Social Conversations: Getting Wide Awake and Becoming Socially Conscious

Thursday Sep 24,2020 | From Our Office



Have you ever wondered what the world would be like when our children grow up? Will they still be able to take hikes in the forest and go on diving trips in the open sea to experience marine life in their natural habitat? Or will they be a generation suffering the effects of global warming? With the increasing awareness around the need to preserve the natural environment, there has been more conversations in the recent years surrounding the notions of mindfulness and social consciousness. But what do these words really mean? As part of Earthfest Singapore, the Lien Centre for Social Innovation partnered with Centre for a Responsible Future to unpack the definition of social consciousness by discussing how we can all practise it in our everyday lives. 

Moderated by Lien Centre for Social Innovation Assistant Director Ho Han Peng, the online event titled, Getting Wide Awake: A Conversation on Social Consciousness saw four panellists across two generations: SMU undergraduates Elyza Carbajal and Ishan Singh, Singapore Army veteran Frederick Goh, and senior project lead at Tri-Sector Associates Chen Sikai.


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Talking about social consciousness is easy to do, but all panellists admitted that it can be difficult to practise it in our everyday lives. Ishan shared that, just like himself, many of his peers struggle to do something for a social cause when they cannot visualise the consequences of their actions. “The recent talk around not using straws, for example, is challenging. I mean, we’ve been using straws all our lives, and nothing has really impacted us in a negative way. Even if we stop using straws now, we won’t see a direct and immediate impact, so it actually just becomes an inconvenience,” he said. But in an attempt to create more awareness around sustainability, he has partnered with Elyza to start a bubble tea project, which encourages people to imagine a more sustainable world for bubble tea makers and consumers.


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Belonging to the generation of social media, he added, “I think a growing issue is also trying to differentiate between actually being socially conscious and maintaining an image, especially online. Changing a profile picture or using green hashtags don’t mean much without a change to lifestyle.”

While the younger generation look for new ways of doing things, Frederick pointed out that sometimes, just taking the time to reflect upon our actions and their repercussions can make all the difference: “We live such fast-paced lives, but we need to stop and ponder about how we are living our lives and what else can we do to effect positive social change."


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Echoing his statement, Sikai said, “I think to be socially conscious is to be really aware of how we might be a part of a broader problem. An interesting fact is that 10 per cent of the richest people in the world contribute 50 per cent of fossil fuel emissions. And we are likely to be part of that 10 per cent. So I think it’s really on us to reflect, and make changes to our own habits.”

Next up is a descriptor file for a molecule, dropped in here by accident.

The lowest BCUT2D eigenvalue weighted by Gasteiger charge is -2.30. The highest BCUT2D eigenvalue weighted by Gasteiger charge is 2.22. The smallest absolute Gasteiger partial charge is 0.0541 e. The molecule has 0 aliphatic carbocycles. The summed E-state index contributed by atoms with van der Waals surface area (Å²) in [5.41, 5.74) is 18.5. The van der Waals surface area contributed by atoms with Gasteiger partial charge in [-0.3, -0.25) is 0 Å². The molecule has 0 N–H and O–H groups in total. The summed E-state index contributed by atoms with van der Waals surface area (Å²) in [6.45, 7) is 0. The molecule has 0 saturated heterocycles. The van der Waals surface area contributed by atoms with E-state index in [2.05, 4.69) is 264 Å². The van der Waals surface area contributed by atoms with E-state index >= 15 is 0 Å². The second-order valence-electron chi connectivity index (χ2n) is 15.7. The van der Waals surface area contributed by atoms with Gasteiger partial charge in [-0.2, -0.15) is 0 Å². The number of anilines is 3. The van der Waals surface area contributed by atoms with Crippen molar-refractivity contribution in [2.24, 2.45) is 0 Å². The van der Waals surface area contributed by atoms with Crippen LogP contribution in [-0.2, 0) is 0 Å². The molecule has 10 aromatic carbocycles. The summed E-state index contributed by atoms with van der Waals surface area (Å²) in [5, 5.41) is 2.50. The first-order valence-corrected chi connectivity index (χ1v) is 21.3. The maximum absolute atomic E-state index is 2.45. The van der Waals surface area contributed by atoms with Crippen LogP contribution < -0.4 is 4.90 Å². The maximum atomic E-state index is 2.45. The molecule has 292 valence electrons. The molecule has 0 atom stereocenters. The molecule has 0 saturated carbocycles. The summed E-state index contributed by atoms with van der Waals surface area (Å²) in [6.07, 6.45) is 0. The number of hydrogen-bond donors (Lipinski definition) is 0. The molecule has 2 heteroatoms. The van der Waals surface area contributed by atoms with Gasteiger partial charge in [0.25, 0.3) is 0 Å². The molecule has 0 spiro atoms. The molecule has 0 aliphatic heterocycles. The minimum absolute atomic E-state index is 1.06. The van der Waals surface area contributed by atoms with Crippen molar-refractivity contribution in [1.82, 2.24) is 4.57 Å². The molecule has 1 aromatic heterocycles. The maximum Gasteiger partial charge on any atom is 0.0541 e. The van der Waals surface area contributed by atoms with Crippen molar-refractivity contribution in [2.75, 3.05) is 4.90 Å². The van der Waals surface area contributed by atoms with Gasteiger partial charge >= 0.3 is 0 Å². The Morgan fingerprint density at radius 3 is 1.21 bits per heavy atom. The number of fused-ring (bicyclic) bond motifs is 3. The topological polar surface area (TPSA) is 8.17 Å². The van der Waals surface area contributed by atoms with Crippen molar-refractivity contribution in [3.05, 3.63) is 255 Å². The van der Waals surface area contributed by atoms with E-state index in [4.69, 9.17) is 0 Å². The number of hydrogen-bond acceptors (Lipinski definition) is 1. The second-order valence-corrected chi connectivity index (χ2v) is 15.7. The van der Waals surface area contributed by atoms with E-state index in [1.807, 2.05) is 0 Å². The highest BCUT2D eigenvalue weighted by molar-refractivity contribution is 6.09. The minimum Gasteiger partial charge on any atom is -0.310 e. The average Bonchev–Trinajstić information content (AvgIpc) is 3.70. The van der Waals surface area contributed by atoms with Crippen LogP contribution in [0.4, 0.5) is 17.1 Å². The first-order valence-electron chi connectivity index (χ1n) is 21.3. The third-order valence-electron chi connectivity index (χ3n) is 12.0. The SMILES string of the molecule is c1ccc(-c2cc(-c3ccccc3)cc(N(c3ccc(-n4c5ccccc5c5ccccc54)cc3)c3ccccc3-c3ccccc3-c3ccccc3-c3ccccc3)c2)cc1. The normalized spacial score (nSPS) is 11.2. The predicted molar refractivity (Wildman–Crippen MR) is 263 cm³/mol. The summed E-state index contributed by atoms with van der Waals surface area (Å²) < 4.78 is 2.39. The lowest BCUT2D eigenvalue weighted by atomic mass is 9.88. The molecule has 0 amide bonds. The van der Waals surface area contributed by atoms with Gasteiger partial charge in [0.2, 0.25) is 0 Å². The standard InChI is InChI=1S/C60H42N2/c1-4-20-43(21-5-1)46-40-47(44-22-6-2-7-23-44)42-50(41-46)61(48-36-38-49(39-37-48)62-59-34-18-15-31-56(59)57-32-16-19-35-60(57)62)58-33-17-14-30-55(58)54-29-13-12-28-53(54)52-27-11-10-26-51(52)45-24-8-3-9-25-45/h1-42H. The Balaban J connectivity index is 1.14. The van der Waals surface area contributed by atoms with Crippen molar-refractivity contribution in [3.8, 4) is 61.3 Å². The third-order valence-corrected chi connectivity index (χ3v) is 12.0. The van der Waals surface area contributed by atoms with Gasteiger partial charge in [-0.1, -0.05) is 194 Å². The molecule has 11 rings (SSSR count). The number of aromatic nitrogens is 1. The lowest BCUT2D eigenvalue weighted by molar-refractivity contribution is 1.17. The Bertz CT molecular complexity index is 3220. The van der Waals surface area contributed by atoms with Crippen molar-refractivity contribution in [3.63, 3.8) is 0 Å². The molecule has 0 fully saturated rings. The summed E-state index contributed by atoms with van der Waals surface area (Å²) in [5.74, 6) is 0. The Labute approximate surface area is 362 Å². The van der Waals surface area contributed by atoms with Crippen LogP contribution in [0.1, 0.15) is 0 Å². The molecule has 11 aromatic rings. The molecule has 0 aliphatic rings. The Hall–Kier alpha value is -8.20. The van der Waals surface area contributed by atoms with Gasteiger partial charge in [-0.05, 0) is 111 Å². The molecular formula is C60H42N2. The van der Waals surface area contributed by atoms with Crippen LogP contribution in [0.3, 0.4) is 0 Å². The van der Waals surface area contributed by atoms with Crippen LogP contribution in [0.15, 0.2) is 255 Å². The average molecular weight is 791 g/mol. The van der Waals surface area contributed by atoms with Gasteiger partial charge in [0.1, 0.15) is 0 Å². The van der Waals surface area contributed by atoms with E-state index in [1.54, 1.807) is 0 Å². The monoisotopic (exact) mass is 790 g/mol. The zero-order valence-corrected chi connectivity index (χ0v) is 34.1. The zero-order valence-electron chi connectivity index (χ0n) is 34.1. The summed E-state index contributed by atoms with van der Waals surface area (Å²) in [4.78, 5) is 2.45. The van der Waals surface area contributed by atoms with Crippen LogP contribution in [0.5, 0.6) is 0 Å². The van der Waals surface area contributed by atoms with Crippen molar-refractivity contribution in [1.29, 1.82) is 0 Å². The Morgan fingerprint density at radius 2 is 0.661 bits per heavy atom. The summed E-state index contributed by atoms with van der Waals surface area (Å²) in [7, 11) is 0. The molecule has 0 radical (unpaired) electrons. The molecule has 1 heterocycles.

One of the key topics that arose from the dialogue was the idea of how people of different generations approach the concept of social consciousness. As a Zoomer (Gen Z), Elyza admitted that she sometimes finds it a challenge to communicate her values and beliefs with her parents. “Since I was 10, I’ve had a passion for marine life and conservation. But every time I tell my dad about it, he would say it was unnecessary. Instead of giving up, I continued to engage in conversations with him about marine life, and lately, because he's experienced the increasing heat in Singapore, he's also started talking to me about environmental conservation,” she said.


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At the same time, Elyza said that she understands where her parents are coming from: "My parents worked hard to give us the comfortable life we live today. They did not come from privileged backgrounds, and they were told all their lives that success is defined by the things they have. It’s a mindset of survival—and rightfully so—but it also means that when I share my passion for preserving the environment, it has to be a continuous one, until they eventually make that mindset shift.” She said that while there may be a lot of head knowledge around the issues, there needs to be more empathy. "We need to realise that every decision we make does make an impact on another life, of someone somewhere.”

To this point, Frederick added, “Many people in my generation question the younger ones when they talk about things like reusable straws, but then they would leave the fan and air conditioner on for hours after leaving a room.” He explained that while older people share the same desire to save the Earth, the different approaches they take may not resonate with the youth, and the way a message is communicated between the two generations can also cause misunderstandings. He suggested a beach clean-up with one's family as a useful activity. “It can be a good way to bridge the gap between generations, and family members can spend time together while working towards a greater cause.”


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Following this, Sikai shared his view that change begins from having open and honest conversations. “I think at the end of the day, people just need to be kinder to each another, because that’s when they will begin to really listen to each other," he said.  “If we speak honestly and freely about igniting change, we'll know we are on the right track.” 


Top image via Unsplash.